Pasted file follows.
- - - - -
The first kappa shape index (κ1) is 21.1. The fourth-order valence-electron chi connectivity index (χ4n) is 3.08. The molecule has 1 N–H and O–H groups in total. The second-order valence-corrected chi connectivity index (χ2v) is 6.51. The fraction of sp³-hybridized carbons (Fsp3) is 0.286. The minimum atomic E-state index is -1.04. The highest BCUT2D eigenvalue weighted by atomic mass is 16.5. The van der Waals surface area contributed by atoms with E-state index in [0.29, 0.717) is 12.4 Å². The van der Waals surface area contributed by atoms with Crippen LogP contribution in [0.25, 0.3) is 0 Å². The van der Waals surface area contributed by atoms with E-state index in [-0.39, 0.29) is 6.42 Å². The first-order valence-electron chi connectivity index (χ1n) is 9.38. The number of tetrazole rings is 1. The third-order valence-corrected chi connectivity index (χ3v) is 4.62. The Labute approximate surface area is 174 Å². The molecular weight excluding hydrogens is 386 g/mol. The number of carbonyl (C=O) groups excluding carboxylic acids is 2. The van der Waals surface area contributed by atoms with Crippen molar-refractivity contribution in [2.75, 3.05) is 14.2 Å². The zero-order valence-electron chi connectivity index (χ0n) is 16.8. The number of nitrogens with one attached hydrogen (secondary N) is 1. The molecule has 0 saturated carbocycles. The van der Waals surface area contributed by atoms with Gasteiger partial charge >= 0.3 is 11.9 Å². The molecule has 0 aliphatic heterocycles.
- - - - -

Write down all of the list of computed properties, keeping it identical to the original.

The first kappa shape index (κ1) is 21.1. The fourth-order valence-electron chi connectivity index (χ4n) is 3.08. The molecule has 1 N–H and O–H groups in total. The second-order valence-corrected chi connectivity index (χ2v) is 6.51. The fraction of sp³-hybridized carbons (Fsp3) is 0.286. The minimum atomic E-state index is -1.04. The highest BCUT2D eigenvalue weighted by atomic mass is 16.5. The van der Waals surface area contributed by atoms with E-state index in [0.29, 0.717) is 12.4 Å². The van der Waals surface area contributed by atoms with Crippen LogP contribution in [0.25, 0.3) is 0 Å². The van der Waals surface area contributed by atoms with E-state index in [-0.39, 0.29) is 6.42 Å². The first-order valence-electron chi connectivity index (χ1n) is 9.38. The number of tetrazole rings is 1. The third-order valence-corrected chi connectivity index (χ3v) is 4.62. The Labute approximate surface area is 174 Å². The molecular weight excluding hydrogens is 386 g/mol. The number of carbonyl (C=O) groups excluding carboxylic acids is 2. The van der Waals surface area contributed by atoms with Crippen molar-refractivity contribution in [2.75, 3.05) is 14.2 Å². The zero-order valence-electron chi connectivity index (χ0n) is 16.8. The number of nitrogens with one attached hydrogen (secondary N) is 1. The molecule has 0 saturated carbocycles. The van der Waals surface area contributed by atoms with Gasteiger partial charge >= 0.3 is 11.9 Å². The molecule has 0 aliphatic heterocycles.